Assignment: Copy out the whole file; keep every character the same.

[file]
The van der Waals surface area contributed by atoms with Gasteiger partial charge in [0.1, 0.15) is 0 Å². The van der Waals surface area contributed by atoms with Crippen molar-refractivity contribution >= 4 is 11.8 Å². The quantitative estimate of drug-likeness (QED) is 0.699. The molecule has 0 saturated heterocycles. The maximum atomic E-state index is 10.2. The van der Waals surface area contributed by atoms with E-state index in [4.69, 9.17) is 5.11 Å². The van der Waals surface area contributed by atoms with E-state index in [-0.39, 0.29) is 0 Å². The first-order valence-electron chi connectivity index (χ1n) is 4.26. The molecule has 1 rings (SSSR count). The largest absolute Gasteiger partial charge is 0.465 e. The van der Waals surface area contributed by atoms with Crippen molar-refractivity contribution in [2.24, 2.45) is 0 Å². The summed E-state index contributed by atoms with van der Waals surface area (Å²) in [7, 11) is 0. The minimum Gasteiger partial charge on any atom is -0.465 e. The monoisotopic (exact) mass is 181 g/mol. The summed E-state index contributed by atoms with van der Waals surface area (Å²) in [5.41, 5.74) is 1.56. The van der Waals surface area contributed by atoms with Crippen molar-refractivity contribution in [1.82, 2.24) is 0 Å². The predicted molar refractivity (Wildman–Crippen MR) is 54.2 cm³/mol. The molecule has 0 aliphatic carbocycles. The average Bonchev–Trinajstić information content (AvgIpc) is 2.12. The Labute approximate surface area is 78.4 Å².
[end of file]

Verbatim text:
The van der Waals surface area contributed by atoms with Gasteiger partial charge in [0.1, 0.15) is 0 Å². The van der Waals surface area contributed by atoms with Crippen molar-refractivity contribution >= 4 is 11.8 Å². The quantitative estimate of drug-likeness (QED) is 0.699. The molecule has 0 saturated heterocycles. The maximum atomic E-state index is 10.2. The van der Waals surface area contributed by atoms with E-state index in [4.69, 9.17) is 5.11 Å². The van der Waals surface area contributed by atoms with E-state index in [-0.39, 0.29) is 0 Å². The first-order valence-electron chi connectivity index (χ1n) is 4.26. The molecule has 1 rings (SSSR count). The largest absolute Gasteiger partial charge is 0.465 e. The van der Waals surface area contributed by atoms with Crippen molar-refractivity contribution in [2.24, 2.45) is 0 Å². The summed E-state index contributed by atoms with van der Waals surface area (Å²) in [7, 11) is 0. The minimum Gasteiger partial charge on any atom is -0.465 e. The monoisotopic (exact) mass is 181 g/mol. The summed E-state index contributed by atoms with van der Waals surface area (Å²) in [5.41, 5.74) is 1.56. The van der Waals surface area contributed by atoms with Crippen molar-refractivity contribution in [1.82, 2.24) is 0 Å². The predicted molar refractivity (Wildman–Crippen MR) is 54.2 cm³/mol. The molecule has 0 aliphatic carbocycles. The average Bonchev–Trinajstić information content (AvgIpc) is 2.12. The Labute approximate surface area is 78.4 Å².